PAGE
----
Commercial open source software (COSS) products — privately developed software based on publicly available source code — represent a rapidly growing, multi-billion-dollar market. A unique aspect of competition in the COSS market is that many open source licenses require firms to make certain enhancements public, creating an incentive for firms to free-ride on the contributions of others. This practice raises a number of puzzling issues. First, why should a firm further develop a product if competitors can freely appropriate these contributions? Second, how does a market based on free-riding produce high-quality products? Third, from a public policy perspective, does the mandatory sharing of enhancements raise or lower consumer surplus and industry profits?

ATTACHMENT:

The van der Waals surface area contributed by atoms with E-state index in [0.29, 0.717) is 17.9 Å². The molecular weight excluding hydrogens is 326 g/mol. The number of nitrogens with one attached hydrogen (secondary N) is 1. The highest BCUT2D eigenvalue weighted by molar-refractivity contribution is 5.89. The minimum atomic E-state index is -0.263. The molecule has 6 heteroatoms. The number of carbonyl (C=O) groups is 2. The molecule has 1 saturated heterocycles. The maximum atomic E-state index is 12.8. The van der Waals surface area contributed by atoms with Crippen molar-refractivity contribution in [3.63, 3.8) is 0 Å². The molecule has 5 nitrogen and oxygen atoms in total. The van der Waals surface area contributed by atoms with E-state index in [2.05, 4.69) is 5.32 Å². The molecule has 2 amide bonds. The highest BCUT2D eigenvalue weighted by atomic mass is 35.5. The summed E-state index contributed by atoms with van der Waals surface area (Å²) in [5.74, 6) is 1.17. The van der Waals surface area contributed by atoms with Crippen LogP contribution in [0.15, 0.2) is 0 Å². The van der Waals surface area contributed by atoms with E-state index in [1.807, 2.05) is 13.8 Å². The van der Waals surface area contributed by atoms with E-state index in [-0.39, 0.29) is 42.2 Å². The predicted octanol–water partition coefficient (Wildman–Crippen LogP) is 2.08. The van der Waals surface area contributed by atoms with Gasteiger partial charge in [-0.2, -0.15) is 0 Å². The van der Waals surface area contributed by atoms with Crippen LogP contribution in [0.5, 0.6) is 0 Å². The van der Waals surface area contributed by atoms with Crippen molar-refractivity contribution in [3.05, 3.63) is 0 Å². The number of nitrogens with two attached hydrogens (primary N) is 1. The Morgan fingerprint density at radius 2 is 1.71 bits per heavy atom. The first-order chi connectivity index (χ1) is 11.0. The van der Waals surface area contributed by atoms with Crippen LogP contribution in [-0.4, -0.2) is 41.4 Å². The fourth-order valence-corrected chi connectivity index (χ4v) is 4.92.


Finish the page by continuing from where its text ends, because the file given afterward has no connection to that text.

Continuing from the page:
We develop a two-sided model of competition between COSS firms to address these issues. Our model consists of (1) two firms competing in a vertically differentiated market, in which product quality is a mix of public and private components and (2) a market for developers that firms hire after observing signals of their contributions to open source. We demonstrate that free-riding behavior is supported in equilibrium, that a mandatory sharing setting can result in high quality products, and that free-riding can actually increase profits and consumer surplus.
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Kumar, Vineet, Brett Gordon, and Kannan Srinivasan. "Competitive Strategy for Open Source Software." Marketing Science 30, no. 6 (2011): 1066-1078.